Perception occurs through the senses and the perceived sensations are processed. For instance, research shows that most people would perceive a smaller light in the dark as being further away than the larger light even when in reality they are on the same distance from the eyes (Moses, 2001). All the information that a witness presents is first and foremost perceived. It is because nothing sticks in the mind unless it is perceived. Processing the perceived sensations thus heavily depends on how one makes inferences. Engaging in inferential reasoning covers the gaps in actual perception. Witnesses may thus infer things they do not know from other things that they do know. It leads them to give an account that differs from what really happened. For instance, a witness may infer that the person they see carrying a stolen wallet is the one that robbed them (Moses, 2001).
Witnesses can only remember what they perceive and can perceive only what they attend to. Perception is influenced by a combination of stimulus that one already knows, expects or wants. Perception of events is a momentary and personal occurrence and once complete, the witness relies on memory. Perception can be flawed because the brain is filled with one’s interpretation rather than the actual sensory information. A witness may thus have an altered perception that distorts memory based on inherent expectations at the acquisition stage of memory. A witness may interpret visual sensory information based on their inherent expectations, pre-existing knowledge or wants and thus an account that starkly differs from what really happened (Loftus & Ketcham, 1991).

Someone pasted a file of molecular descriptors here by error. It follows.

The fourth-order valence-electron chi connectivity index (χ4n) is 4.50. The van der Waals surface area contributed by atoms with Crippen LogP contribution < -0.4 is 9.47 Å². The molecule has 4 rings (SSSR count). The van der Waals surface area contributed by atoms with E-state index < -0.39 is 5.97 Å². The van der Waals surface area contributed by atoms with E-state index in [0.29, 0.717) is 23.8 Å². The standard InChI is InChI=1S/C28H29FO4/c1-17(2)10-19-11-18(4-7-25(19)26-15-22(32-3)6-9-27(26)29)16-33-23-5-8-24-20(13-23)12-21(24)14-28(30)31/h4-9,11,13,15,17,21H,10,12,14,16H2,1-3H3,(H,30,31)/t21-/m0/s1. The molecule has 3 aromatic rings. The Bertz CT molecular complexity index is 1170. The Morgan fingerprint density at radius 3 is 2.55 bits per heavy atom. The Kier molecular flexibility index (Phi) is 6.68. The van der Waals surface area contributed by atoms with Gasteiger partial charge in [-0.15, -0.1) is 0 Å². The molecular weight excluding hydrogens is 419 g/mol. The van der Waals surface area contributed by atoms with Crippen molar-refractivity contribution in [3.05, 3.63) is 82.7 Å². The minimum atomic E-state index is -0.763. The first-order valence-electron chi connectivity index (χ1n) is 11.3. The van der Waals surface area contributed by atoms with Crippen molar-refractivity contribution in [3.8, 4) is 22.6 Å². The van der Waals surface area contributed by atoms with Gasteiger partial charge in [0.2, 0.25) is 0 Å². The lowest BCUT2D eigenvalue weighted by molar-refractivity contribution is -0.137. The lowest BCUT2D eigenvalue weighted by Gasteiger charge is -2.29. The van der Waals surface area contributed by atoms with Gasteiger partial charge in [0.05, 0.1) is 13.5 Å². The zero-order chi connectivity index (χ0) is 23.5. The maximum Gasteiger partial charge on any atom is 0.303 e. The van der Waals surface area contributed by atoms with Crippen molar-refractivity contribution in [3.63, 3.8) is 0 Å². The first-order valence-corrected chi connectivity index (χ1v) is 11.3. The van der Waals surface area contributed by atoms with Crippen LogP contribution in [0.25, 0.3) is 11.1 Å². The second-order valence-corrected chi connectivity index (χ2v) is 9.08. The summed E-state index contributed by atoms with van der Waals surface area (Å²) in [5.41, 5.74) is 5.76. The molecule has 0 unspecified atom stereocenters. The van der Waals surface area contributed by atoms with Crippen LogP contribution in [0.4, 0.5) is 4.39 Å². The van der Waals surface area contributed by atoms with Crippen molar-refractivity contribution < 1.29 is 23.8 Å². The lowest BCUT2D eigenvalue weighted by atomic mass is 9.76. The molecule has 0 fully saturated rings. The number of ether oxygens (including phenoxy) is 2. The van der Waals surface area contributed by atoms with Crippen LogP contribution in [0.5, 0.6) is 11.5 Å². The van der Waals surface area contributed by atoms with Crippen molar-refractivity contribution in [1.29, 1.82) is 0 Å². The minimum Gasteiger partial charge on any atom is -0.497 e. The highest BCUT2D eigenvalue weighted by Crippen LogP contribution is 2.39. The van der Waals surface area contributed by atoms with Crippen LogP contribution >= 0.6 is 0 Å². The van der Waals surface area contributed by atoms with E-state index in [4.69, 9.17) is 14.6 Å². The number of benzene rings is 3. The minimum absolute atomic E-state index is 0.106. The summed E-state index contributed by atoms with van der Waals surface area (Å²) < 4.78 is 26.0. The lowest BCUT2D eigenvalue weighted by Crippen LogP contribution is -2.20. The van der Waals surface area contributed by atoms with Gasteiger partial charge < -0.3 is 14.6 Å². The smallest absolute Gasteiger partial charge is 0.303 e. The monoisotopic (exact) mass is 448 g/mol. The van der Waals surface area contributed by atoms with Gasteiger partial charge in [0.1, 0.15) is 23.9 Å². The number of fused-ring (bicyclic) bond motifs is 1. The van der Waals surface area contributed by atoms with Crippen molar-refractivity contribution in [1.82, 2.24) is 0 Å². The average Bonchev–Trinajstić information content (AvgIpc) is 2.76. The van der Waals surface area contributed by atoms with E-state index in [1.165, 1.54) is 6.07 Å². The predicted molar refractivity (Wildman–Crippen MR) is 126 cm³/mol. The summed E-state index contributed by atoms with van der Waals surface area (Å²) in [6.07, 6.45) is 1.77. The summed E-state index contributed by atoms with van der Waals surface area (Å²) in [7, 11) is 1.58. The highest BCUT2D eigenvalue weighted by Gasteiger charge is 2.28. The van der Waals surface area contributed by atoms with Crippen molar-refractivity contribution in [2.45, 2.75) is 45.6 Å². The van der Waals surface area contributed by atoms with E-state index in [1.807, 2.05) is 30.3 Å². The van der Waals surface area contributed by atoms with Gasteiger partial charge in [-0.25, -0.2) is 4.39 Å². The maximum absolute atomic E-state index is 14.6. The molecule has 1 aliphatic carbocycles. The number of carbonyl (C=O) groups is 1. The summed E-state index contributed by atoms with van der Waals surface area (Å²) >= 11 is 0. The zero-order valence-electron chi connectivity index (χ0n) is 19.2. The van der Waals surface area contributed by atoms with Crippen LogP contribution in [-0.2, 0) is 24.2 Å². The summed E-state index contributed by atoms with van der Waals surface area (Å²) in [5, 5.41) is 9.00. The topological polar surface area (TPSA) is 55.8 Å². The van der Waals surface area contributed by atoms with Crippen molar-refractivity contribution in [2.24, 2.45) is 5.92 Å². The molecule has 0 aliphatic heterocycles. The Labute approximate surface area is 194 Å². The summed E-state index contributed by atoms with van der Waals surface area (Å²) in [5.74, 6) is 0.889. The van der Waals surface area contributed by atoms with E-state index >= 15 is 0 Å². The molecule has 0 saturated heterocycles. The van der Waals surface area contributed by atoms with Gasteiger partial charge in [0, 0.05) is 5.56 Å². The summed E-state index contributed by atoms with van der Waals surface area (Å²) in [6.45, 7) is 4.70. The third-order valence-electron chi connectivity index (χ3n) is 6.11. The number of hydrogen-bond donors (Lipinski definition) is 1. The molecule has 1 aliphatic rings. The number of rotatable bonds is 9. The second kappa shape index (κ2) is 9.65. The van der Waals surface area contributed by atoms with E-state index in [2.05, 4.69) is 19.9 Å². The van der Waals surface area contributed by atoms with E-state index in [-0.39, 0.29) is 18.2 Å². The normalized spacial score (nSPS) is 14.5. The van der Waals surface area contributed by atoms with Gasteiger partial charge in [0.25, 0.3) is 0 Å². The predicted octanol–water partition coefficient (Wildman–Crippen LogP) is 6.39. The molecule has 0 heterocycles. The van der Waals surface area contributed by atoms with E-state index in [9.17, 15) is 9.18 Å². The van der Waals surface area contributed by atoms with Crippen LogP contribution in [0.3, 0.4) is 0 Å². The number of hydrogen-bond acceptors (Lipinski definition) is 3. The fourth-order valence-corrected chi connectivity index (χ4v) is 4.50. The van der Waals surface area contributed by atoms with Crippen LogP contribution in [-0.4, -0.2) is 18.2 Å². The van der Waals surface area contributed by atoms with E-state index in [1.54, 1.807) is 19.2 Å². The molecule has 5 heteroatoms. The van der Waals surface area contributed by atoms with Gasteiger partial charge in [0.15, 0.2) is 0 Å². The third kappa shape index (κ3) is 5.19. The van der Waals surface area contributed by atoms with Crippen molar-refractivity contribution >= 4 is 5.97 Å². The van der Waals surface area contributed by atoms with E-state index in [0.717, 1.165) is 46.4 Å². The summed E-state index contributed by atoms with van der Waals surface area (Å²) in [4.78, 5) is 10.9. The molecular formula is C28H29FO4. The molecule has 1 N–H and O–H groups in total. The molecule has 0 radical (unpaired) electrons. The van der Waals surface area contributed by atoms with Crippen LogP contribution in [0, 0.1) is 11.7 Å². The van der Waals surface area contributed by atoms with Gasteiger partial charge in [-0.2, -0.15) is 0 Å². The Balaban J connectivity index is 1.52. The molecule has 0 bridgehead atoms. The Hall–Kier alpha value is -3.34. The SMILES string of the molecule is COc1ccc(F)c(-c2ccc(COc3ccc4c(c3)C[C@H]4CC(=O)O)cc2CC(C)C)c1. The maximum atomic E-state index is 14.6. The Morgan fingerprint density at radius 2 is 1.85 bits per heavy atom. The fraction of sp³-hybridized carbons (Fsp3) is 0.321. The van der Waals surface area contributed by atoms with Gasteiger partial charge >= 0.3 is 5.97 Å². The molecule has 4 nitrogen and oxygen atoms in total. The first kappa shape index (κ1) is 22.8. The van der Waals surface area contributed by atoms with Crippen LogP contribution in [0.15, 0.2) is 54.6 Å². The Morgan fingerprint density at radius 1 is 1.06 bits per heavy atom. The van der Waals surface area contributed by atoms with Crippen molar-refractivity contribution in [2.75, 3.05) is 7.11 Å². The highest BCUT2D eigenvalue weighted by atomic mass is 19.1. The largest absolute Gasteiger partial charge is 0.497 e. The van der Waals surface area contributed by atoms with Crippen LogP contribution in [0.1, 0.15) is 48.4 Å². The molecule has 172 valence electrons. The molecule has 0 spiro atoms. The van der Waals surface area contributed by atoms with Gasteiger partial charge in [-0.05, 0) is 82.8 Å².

Stressful situations also interfere with detailed perception. It is because heightened stress levels narrows the scope of perception and elevates emotions. Physiologically, stress affects the hippocampus, impairing the formation of memories. In this event, stress makes an impression on the person making perception unreliable. The impact of a life threatening situation such as rape thus makes a witnesses’ perception unreliable. It makes the retrieval process unreliable as well and it may be the reason their account may differ from what really happened (Moses, 2001).
For the most part, matters involving eyewitness’s memory rely on the accuracy of long term memory rather than sensory and short term memory. Sensory memory stores information that lasts for the split second of an event because sensory organs only store information for less than a second in its unprocessed form. Individuals preserve information from their sensory systems in its sensory form. Short term memory allows one to store acquired memory for some seconds to minutes (Weiten, 2005). Short term memory stores limited items and when rehearsed and elaborated, it is registered and can be moved to the long term memory. Long term memory retains information that can last a lifetime. Witnesses recount an event by retrieving information from the long-term memory (Hagsand, 2014).